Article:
In India, there are mechanisms for regulating advertisement which are both in the nature of self regulation and regulation by statutory rules and regulations. However, to a large extent advertisement regulation in print and electronic media is in the realm of self regulation.

There are several self regulating bodies in print and electronic media which are concerned with regulating the content in media. These bodies include News Broadcasters Association (NBA), Indian Broadcasting Foundation (IBF), Editors Guild of India which are primarily concerned with the content of print and electronic media. On the other hand, Advertising Standards Council of India (ASCI) is the main self regulating body regulating advertisement in media.

The ASCI is a self-regulatory organization for the advertising industry. ASCI seeks to ensure that advertisements conform to its Code for Self-Regulation, which requires advertisements to be legal, decent, honest and truthful and not hazardous or harmful while observing fairness in competition. The ASCI and its Consumer Complaints Council (CCC) deals with complaints received from consumers and Industry, against advertisements which are considered as False, Misleading, Indecent, Illegal, leading to Unsafe practices, or Unfair to competition, and consequently in contravention of the ASCI Code for Self-Regulation in Advertising.

One of fundamental principles enshrined in the ASCI code is to ensure the truthfulness and honesty of representations and claims made by advertisements and to safeguard against misleading advertisements.

The ASCI code has provisions which require that advertisements must be truthful. It requires that all descriptions, claims and comparisons which relate to matters of objectively ascertainable fact should be capable of substantiation and advertisements shall neither distort facts nor mislead the consumer by means of implications or omissions.

The problem of misleading advertisements and the consequent unfair trade practices that arise is widespread across all sectors and media in India. ASCI has taken steps to curb this menace by way of upholding complaints against such advertisements and asking violators to either modify or pull off such ads.

However, since the role of the ASCI is only recommendatory and it lacks mechanism to enforce its advisory/orders, the menace of misleading advertising continues to grow, affecting consumers in an adverse way.

In recent times, there have been developments which have led to increased recognition of the role of ASCI in regulating advertisement.

Earliest statutory recognition of ASCI came when ASCI code was recognized under 'The Cable Television Network Rules, 1994' which states that 'No advertisement which violates the Code for self-regulation in advertising, as adopted by the Advertising Standard Council of India (ASCI), Mumbai, for public exhibition in India, from time to time, shall be carried in the cable service.' The aforesaid rule gave legislative sanction to the ASCI code in regulating TV commercials. However, this particular recognition of ASCI was limited to only advertisement on cable services.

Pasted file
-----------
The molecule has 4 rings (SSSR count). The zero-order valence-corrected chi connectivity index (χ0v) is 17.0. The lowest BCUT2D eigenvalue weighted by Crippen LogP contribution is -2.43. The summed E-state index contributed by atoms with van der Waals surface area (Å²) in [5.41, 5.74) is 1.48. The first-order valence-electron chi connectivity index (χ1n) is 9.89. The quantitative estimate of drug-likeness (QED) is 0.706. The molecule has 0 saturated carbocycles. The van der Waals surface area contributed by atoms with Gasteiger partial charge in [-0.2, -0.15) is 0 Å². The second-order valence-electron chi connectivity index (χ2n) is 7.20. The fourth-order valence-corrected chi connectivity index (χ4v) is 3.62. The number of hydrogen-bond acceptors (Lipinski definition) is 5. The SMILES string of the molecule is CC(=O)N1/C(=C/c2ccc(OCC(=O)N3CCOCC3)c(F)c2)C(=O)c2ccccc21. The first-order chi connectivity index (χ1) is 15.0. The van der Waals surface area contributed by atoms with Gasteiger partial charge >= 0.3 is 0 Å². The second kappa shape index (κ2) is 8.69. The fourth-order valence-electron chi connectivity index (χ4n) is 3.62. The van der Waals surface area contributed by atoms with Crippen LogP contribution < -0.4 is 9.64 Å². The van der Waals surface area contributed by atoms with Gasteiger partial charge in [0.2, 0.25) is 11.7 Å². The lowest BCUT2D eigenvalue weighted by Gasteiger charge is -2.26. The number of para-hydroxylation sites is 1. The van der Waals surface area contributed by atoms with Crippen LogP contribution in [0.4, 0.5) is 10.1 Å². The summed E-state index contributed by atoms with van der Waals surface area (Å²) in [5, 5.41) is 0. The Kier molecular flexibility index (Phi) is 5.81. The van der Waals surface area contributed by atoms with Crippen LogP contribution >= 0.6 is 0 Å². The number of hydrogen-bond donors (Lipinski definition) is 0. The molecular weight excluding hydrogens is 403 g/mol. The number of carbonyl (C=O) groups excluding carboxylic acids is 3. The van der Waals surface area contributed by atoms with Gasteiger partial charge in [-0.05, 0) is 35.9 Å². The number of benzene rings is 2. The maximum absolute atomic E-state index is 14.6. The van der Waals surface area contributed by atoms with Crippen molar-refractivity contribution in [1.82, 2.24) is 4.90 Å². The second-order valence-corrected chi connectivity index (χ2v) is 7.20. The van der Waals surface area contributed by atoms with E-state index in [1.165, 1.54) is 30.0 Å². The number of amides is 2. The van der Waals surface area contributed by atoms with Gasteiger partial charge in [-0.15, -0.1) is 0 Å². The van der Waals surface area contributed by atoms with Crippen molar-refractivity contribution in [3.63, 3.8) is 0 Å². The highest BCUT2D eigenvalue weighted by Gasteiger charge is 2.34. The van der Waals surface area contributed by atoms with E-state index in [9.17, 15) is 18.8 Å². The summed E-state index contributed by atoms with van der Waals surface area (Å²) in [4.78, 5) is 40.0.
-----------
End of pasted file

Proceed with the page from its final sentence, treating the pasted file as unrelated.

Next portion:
Recently, in order to strengthen its mission towards self-regulation in advertising, Department of Consumer Affairs (DoCA), of the Ministry of Consumer Affairs has made ASCI "Executive Arm" for handling all complaints pertaining to misleading advertisements. The ASCI has been entrusted with the job to process the consumer complaints on the DoCA'sweb portal GAMA (Grievances Against Misleading Advertisements) across media like print, packaging, internet, outdoor, wall paintings, posters, bill boards, etc. Initially, six priority sectors viz. Agriculture and food, Health, Education, Housing, Financial services, E-commerce have been covered.

DoCA has termed its partnering with ASCI as an important step in empowering self-regulatory bodies and demonstrating "More Governance – Less Government." It is believed that this partnership will go a long way in ensuring that all ads released in India are honest, decent, safe and fair.

Next official recognition to the role of ASCI came from the Department of Transport, Uttar Pradesh which requested the ASCI to enforce Responsible Advertising in Auto sector. The Department, strongly backing efforts of ASCI in promoting responsible advertising, requested ASCI to instruct the advertising agencies to adhere to the self-regulatory code and take action against automotive advertisements that depict violation of traffic rules.

Very recently, the National Apex Committee for Stem Cell Research and Therapy (NAC-SCRT) joined hands with ASCI to monitor advertisements that claim stem cell based therapies. ASCI in partnership with the Ministry of Health has taken steps to curb unlawful advertisements promoting medical practices not approved by regulatory authorities and made several advertisers to amend the web-site content.

Earlier the work of ASCI was also recognized by various government bodies such as Ministry of Information Broadcasting (MIB), Medical Council of India (MCI), etc. In August 2014, MIB issued advisory to various TV channels against non-compliance of ASCI's code of self-regulation holding that such non-compliance is violation of the Rule 7(9) of the Advertising Code as contained under Cable Television Networks Rules, 1994.

In view of recent recognition of the role of ASCI by Governmental bodies and departments, ASCI has come to acquire a predominant role as advertising regulator, particularly in regulation of misleading advertisements in India. Now, the status of ASCI as an independent regulator of advertising is more or less akin to self regulating advertising bodies in other countries such as Advertising Standard Authority (ASA) in United Kingdom.

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